-By the Rev. Deacon Ryan Hall
“The Man in Black”
I was ordained in June; so, I am still something of a newbie clergyman, a Padawan Jedi if you will pardon the allusion to certain pop culture science fiction movies. If you will think back to that first Star Wars
Luckily, new people ordained to the
Perhaps my favorite story thus far has been on a bicycle ride. I usually ride my bike to work, and it was one of those hot August days when I was pedaling home. I had rolled up to a red light on O Street and stopped. As I was waiting for the light to turn, I heard little girl from an open car window next to me exclaim, “Look, mommy! That man’s dressed up like a penguin!” I remember that I actually had to step up on the curb because I was laughing so hard. I had not really thought about it prior to that, but to that little girl’s eyes I probably was quite a sight. A 6’3” sweating penguin riding a fire truck red ‘50’s style Flyer bicycle on the streets of Lincoln, Nebraska, in the year of our Lord 2007. That must have been quite a sight indeed.
Sometimes in seminary I had my days when I wondered what the point of the clerical collar was other than as some sort of weird clerical status symbol which caused many a seminarian to violate at least two of the Ten Commandments, particularly the ones involving coveting and to quote the old King James Version of the bible the making of “graven images.”
Believe it or not, there actually is a reason. Though he was not talking about clerical collars and clergy shirts, there is an old song Johnny Cash used to sing called “Man in Black” which I believe really captures that reason incredibly well. As the words of that song say, “Well, you wonder why I always dress in black, why you never see bright colors on my back, And why does my appearance seem to have a somber tone, Well there’s a reason for the things that I have on…”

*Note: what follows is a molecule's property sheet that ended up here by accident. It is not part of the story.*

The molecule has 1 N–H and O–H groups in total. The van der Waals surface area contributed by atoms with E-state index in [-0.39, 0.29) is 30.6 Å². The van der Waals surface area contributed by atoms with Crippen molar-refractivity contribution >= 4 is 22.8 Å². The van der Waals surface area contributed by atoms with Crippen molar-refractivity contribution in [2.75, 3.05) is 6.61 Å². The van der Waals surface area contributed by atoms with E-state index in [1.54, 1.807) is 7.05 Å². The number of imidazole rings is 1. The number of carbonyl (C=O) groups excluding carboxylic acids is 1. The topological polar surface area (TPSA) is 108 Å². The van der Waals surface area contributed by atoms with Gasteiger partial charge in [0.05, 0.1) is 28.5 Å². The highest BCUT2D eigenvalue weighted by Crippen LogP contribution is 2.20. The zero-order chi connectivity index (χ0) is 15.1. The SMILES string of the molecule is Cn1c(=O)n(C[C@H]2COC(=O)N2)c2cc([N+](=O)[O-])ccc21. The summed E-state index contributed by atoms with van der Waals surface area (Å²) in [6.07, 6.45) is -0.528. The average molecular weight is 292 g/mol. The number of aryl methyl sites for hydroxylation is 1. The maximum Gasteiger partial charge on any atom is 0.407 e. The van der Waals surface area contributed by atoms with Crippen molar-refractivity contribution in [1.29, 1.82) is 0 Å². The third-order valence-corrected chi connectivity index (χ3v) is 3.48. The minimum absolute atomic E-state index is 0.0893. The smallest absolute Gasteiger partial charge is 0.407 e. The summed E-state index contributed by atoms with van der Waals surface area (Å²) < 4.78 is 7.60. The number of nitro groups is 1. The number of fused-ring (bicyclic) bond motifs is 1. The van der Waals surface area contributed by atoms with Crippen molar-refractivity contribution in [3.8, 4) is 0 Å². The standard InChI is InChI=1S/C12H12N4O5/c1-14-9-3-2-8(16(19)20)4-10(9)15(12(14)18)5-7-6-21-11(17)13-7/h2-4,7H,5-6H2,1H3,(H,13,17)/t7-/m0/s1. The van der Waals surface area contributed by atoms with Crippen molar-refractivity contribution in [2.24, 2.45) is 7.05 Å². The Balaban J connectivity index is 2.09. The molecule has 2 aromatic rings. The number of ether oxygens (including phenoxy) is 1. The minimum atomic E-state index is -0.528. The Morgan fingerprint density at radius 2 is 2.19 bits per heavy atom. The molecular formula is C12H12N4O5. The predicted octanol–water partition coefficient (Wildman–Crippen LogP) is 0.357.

Back in the olden days when any dress shirt had detachable collars, the white fabric for the collar and the black fabric for the shirt were the cheapest cloth available. This was done intentionally as a sign of solidarity with the poor. I think that is a historical fact that has largely been lost, especially if you see the current prices for clergy shirts in such church supply catalogs as Wippell’s or Almy’s.
Perhaps that reason is antiquated, but if it is then so are clericals in general. I do not believe that clericals are antiquated though. Just as a policeman should be wearing a police officer’s uniform, I think clergy should be identifiable by their uniform. Clergy have the added grace of having a uniform that is not about flashy military ribbons, but instead, in the words of the Johnny Cash song, we get to “wear the black for the poor and the beaten down, Livin' in the hopeless, hungry side of town,” and to “wear the black for those who never read, Or listened to the words that Jesus said.” So if anyone ever asks why your ministers are dressed up like penguins, you can regale them with a tale about how it is not a backwards collar but a reminder of how all Christians, not just clergy, are called to social justice because as Paul Harvey used to say, “Now you know the rest of the story…”